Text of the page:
{11} Notwithstanding its purely facial attack and admission of the truth of the allegations of the complaint, including that the road is a state public road, the Pueblo argues that sovereign immunity bars the action for lack of subject matter jurisdiction. Yet, the Pueblo offered no evidence of any property or governance interests whatsoever in the road or that the road, concededly a state public road, would threaten or otherwise affect its sovereignty. The Pueblo has not attempted any proof, for example, that even though the road is a state public road, a district court's declaration of that fact would in any way undermine the Pueblo's sovereignty or sovereign authority, infringe on any right of the Pueblo to govern itself or control its internal relations, or otherwise adversely affect its governmental, property, or treasury interests.3

{12} To our knowledge, no United States Supreme Court case or body of federal law, and no New Mexico case, is clearly determinative or constitutes binding precedent favoring the Pueblo under the particular circumstances here. This Court has considerable difficulty, at this Rule 1–012(B)(1) stage, construing the law to require dismissal for lack of subject matter jurisdiction based on sovereign immunity. In our view, the Pueblo's invocation of sovereign immunity in a facial challenge at this stage of the proceedings is not supported by law.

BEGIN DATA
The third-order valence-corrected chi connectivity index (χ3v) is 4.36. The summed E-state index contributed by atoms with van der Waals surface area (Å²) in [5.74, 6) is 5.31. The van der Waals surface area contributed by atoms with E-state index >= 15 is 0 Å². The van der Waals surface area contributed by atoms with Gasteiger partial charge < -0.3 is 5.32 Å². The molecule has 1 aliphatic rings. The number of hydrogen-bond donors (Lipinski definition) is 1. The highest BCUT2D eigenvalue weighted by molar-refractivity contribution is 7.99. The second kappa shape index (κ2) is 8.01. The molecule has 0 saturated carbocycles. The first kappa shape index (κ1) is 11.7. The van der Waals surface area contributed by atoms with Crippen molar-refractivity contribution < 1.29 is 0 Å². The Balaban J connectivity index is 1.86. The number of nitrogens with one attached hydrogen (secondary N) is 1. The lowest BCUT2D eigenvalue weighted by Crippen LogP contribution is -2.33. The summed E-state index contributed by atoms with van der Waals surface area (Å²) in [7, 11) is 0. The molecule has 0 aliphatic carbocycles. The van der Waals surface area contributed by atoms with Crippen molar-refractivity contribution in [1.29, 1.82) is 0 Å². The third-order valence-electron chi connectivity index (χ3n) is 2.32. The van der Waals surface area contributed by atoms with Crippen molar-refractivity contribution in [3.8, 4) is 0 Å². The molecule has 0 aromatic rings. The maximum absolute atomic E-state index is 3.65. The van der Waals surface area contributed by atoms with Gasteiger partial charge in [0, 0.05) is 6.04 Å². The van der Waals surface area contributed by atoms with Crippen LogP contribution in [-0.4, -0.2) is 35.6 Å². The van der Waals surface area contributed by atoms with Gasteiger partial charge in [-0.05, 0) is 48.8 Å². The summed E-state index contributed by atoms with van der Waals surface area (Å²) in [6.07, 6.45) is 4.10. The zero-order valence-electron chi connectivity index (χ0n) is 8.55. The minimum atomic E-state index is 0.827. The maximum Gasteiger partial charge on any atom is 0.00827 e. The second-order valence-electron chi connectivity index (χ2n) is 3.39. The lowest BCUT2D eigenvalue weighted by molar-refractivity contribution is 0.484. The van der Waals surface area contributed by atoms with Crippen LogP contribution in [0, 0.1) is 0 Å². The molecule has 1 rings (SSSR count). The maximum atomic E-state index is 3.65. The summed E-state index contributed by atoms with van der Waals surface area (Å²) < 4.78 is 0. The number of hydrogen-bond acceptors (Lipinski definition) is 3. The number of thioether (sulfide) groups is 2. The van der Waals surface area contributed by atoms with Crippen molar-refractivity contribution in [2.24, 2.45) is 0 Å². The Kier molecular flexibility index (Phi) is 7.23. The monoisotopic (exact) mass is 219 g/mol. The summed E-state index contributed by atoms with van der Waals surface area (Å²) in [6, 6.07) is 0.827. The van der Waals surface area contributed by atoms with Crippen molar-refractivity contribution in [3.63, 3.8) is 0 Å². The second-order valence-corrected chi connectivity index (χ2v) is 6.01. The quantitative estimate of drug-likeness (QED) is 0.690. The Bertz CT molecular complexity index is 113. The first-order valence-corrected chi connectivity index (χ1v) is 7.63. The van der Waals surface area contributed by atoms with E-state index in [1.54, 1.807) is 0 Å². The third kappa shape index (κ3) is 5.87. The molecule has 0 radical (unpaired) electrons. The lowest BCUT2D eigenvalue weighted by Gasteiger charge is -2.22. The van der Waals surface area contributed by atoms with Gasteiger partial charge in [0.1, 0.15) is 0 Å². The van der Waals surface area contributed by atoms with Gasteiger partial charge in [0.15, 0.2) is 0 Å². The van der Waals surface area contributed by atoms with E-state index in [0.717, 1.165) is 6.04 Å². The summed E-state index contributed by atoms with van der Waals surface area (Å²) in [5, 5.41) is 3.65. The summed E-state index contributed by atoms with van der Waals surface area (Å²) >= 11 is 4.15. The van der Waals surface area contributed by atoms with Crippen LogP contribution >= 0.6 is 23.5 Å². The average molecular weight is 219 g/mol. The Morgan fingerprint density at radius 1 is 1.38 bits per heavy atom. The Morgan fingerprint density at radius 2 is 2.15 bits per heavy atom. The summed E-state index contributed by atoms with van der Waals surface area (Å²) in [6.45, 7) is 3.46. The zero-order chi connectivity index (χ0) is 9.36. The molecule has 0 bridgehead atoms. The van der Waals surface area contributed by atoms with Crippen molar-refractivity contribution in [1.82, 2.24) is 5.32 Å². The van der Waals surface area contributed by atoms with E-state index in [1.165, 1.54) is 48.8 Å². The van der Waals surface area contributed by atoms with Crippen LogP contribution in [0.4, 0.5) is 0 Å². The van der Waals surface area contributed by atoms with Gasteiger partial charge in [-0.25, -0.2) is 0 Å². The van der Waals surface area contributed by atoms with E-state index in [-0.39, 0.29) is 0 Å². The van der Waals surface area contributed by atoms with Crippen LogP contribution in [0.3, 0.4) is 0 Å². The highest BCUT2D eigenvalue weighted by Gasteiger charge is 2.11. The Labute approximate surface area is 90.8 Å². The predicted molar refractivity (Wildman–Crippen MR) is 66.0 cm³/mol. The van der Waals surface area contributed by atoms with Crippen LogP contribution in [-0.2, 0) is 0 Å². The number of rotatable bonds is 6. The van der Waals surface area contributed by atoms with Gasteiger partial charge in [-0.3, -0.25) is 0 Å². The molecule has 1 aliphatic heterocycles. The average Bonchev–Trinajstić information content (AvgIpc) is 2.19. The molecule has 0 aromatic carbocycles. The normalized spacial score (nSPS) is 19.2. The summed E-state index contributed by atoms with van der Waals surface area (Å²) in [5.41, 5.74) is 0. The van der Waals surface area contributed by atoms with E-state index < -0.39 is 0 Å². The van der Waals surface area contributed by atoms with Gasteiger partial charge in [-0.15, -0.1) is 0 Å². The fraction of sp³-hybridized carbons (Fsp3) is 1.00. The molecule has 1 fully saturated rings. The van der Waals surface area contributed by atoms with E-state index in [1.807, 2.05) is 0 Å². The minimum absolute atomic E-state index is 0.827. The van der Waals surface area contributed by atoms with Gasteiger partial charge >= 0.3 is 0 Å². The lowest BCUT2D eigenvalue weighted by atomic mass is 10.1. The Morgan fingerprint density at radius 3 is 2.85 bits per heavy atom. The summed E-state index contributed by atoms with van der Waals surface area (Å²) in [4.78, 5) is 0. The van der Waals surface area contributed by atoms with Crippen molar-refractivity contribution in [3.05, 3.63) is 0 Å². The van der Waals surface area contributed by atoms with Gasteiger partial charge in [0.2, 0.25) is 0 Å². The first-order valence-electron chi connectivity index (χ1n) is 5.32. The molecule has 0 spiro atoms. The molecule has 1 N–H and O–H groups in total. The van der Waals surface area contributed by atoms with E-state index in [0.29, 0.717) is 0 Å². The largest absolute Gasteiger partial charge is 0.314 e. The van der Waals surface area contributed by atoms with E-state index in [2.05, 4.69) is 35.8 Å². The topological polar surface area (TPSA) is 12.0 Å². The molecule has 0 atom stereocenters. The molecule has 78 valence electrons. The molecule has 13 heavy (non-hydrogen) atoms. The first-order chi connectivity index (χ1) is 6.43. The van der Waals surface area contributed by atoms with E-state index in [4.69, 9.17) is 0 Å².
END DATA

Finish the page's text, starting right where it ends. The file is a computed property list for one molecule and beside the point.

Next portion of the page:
{13} “Tribal sovereign immunity is ‘a necessary corollary to Indian sovereignty and self-governance[.] Wisconsin v. Ho–Chunk Nation, 512 F.3d 921, 928 (7th Cir.2008) (quoting Three Affiliated Tribes of Ft. Berthold Res. v. Wold Eng'g, P.C., 476 U.S. 877, 894, 106 S.Ct. 2305, 90 L.Ed.2d 881 (1986)). If common law sovereign immunity from suit is an attribute of sovereignty, one must wonder why immunity should exist in this case where the Pueblo has shown no other attribute of sovereignty—such as a property, treasury, or governance interest in or sovereign authority over the road—that could bestow immunity from inherent sovereignty. In this case, with no evidence showing that a significant aspect of the Pueblo's inherent sovereignty or sovereign authority is adversely affected, we see no justifiable basis on which the Pueblo can draw immunity from inherent sovereignty.

{14} In our view, the issue in this case is a matter of state law, over which the district court has jurisdiction. See Jicarilla Apache Tribe, 1994–NMSC–104, ¶¶ 10–19, 118 N.M. 550, 883 P.2d 136 (stating that [w]hether an easement—a public road at that—exists across land held in fee simple is clearly an issue of state law” and holding that Public Law 280 did not preempt “state[ ]court jurisdiction to adjudicate a preexisting interest in land that is purchased by an Indian tribe and then held by the tribe in fee simple”). We note that the United States Supreme Court supports the view that an Indian tribe cannot exercise jurisdiction over conduct on a public roadway. See Montana v. United States, 450 U.S. 544, 566, 101 S.Ct. 1245, 67 L.Ed.2d 493 (1981) (making clear that a tribe cannot regulate the conduct of persons on land it does not own when there is no direct effect on the...